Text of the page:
* Fourth-quarter EPS falls 55 percent to $1.04
* Revenue dips 7 percent to $16.08 bln; misses forecast
* Inventory down from third quarter, but up from last year
* Forecasts 2013 profit in range below Street view
* Shares rise on 2013 forecast
By Ernest Scheyder
Jan 28 Caterpillar Inc, the world's
largest maker of construction equipment, posted a 55 percent
drop in quarterly profit on Monday and set a cautious tone for
the year, citing weak demand and oversupply.
Executives at the company, which last year slashed
production to reduce inventory, balanced their optimism on
recent improvements in U.S. housing starts with concern about
China's slowing growth, the U.S. deficit and eurozone
However, investors took heart in Caterpillar's 2013 profit
forecast of $7 to $9 per share, lifting the stock 1.8 percent in
Of the 25 analysts in the United States, Canada, Britain and
South Korea who cover Caterpillar's stock, seven had cut 2013
profit estimates in the past month, with the lowest at $7.63 per
share, according to Thomson Reuters I/B/E/S.
High inventory remains a short-term challenge for the
Peoria, Illinois-based company. While Caterpillar cut its
equipment inventory glut by $2 billion sequentially in the
fourth quarter, levels remain $1 billion higher than a year ago.
Caterpillar still has an oversupply of products in China,
and executives said they hope to sell some of it by June.
Quarterly results were hit by a charge of 87 cents per share
after the company discovered accounting fraud at a Chinese coal
mining supplier it bought last year.
In a somber note on the global economy, Caterpillar said the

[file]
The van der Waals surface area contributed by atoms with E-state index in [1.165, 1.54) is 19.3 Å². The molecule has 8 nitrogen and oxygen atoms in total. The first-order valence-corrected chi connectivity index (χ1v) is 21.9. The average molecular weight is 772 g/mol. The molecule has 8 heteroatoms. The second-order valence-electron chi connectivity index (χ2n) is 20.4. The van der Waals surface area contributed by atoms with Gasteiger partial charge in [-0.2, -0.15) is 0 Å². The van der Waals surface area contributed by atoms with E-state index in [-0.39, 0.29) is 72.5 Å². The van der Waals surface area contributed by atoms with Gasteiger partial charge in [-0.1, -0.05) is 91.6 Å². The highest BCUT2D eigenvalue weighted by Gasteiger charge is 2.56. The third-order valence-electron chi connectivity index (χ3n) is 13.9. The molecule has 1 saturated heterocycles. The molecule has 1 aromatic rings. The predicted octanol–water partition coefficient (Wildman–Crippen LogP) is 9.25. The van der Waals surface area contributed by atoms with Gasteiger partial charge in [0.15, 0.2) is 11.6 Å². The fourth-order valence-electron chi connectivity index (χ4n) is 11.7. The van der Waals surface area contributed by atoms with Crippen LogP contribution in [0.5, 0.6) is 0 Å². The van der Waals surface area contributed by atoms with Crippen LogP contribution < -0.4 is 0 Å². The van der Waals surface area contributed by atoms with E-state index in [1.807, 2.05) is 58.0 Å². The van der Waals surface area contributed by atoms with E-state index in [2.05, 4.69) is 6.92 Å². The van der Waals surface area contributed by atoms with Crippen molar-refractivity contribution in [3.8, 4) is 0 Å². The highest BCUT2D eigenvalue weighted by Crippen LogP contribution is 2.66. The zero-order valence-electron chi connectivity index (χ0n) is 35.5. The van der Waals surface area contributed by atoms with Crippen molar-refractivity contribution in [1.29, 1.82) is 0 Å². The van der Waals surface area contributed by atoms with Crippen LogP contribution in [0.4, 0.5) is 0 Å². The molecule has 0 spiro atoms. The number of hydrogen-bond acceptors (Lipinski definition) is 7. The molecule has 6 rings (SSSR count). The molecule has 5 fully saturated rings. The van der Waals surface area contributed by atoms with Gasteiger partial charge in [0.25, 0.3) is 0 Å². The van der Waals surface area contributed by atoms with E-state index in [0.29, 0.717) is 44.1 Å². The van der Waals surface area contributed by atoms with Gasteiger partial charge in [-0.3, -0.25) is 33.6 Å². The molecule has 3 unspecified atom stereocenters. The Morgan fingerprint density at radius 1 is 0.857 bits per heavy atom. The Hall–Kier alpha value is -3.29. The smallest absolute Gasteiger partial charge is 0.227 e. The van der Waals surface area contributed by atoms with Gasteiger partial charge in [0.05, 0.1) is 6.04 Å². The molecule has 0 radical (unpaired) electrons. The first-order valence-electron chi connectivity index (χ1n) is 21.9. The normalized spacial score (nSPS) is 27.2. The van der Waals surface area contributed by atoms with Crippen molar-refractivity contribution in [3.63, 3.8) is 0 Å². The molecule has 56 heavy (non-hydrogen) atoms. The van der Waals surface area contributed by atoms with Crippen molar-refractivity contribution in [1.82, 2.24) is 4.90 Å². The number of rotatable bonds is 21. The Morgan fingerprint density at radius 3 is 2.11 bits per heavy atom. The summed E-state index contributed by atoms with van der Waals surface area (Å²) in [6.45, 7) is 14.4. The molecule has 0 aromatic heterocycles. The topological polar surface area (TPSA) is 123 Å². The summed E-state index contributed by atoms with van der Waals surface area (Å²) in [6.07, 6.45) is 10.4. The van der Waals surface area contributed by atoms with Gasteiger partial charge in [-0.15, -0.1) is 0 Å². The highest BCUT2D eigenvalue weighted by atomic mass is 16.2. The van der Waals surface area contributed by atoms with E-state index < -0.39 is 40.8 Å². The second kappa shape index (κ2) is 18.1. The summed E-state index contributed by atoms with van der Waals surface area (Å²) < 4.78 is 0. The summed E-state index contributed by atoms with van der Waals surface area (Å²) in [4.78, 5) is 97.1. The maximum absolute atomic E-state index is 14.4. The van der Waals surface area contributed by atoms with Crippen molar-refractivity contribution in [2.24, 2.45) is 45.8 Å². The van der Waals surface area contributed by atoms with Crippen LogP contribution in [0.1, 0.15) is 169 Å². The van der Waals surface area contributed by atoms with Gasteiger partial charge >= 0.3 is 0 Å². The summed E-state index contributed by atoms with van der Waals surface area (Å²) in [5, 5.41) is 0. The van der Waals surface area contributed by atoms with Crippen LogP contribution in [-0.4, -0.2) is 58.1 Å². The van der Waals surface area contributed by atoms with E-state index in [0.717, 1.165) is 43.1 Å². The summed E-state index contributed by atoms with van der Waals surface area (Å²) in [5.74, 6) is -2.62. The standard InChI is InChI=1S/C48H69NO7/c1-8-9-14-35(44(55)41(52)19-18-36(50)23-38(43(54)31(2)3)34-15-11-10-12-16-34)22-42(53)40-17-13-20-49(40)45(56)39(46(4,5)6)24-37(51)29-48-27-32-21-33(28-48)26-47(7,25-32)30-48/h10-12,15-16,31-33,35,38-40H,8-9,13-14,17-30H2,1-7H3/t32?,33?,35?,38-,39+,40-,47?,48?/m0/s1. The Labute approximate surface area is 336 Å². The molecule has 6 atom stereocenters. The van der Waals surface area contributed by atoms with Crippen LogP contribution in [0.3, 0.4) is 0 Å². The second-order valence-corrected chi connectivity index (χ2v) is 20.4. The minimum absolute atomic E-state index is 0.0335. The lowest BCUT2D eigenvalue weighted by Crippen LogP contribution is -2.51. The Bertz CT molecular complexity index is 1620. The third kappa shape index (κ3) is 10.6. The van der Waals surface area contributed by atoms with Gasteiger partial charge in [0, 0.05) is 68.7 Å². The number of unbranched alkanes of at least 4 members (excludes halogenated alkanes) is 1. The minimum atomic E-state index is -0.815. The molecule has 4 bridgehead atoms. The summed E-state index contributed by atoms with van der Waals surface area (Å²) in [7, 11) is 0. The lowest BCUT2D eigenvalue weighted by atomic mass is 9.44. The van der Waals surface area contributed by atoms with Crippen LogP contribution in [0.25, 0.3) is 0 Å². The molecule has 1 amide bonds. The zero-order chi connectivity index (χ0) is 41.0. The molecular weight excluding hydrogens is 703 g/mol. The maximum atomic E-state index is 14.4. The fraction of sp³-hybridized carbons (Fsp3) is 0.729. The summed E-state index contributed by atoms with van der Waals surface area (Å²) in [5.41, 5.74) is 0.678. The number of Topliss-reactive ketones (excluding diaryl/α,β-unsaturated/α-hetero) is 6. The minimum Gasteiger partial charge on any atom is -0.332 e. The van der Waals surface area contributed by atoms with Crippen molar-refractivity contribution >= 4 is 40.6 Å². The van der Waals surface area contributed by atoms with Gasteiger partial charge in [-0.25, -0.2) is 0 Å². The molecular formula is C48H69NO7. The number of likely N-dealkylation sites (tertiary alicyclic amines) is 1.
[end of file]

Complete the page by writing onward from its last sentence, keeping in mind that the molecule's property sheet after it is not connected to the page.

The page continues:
"most significant favorable factor" for 2013 profit will be the
absence of the ERA accounting fraud writedown, not increased
demand for its machines.
"We're encouraged by recent improvements in economic
indicators, but remain cautious," Caterpillar Chief Executive
Doug Oberhelman said on Monday.
For the fourth quarter, Caterpillar posted net income of
$697 million, or $1.04 per share, compared with $1.55 billion,
or $2.32 per share, in the year-ago quarter.
Excluding one-time items, the company earned $1.46 per
share. Analysts had expected $1.69.
Caterpillar's operating margin fell to 6.5 percent from an
all-time high of 15.8 percent in the third quarter of 2012.
Revenue fell 7 percent to $16.08 billion. Analysts had
expected revenue of $16.12 billion, according to Thomson Reuters
Caterpillar closed the purchase of ERA Mining Machinery Ltd
and its subsidiary Siwei, China's fourth-largest maker of
hydraulic coal mine roof supports, last June for $653.4 million
After the deal closed, Caterpillar found that physical
inventory did not match accounting statements, a discovery that
led to the charge. The case has opened questions about
Caterpillar's research into ERA before the deal, as well as the
adequacy of its auditors.
Caterpillar does not expect the fraud to harm its 2013
profit, but it will hinder the company's expansion into China,
the world's largest coal producer.
"I recognize the decision to acquire (ERA) happened on my
watch and the buck stops at my desk," Oberhelman said on a call
with investors. "I am accountable for that acquisition."
Oberhelman, CEO since 2010, said Caterpillar is "considering
all options to recover our losses and hold those responsible
accountable for their wrongdoing."
Emory Williams, the chairman of ERA when the Caterpillar
deal closed, ended days of silence on Monday, saying in a
statement issued before the Caterpillar earnings statement that
he was "dismayed" by the accounting charge Caterpillar was
Williams said nothing about the accusation of accounting
misconduct in his statement.
Citigroup Inc and law firm Freshfields Bruckhaus
Deringer LLP served as financial and legal advisers to
Caterpillar on the transaction. Blackstone and DLA Piper
acted as ERA's financial and legal advisers.
A source directly involved with the Caterpillar deal
previously told Reuters that RSM Nelson Wheeler was ERA's
auditor, while Deloitte and Ernst & Young acted on Caterpillar's
None of the auditors has commented.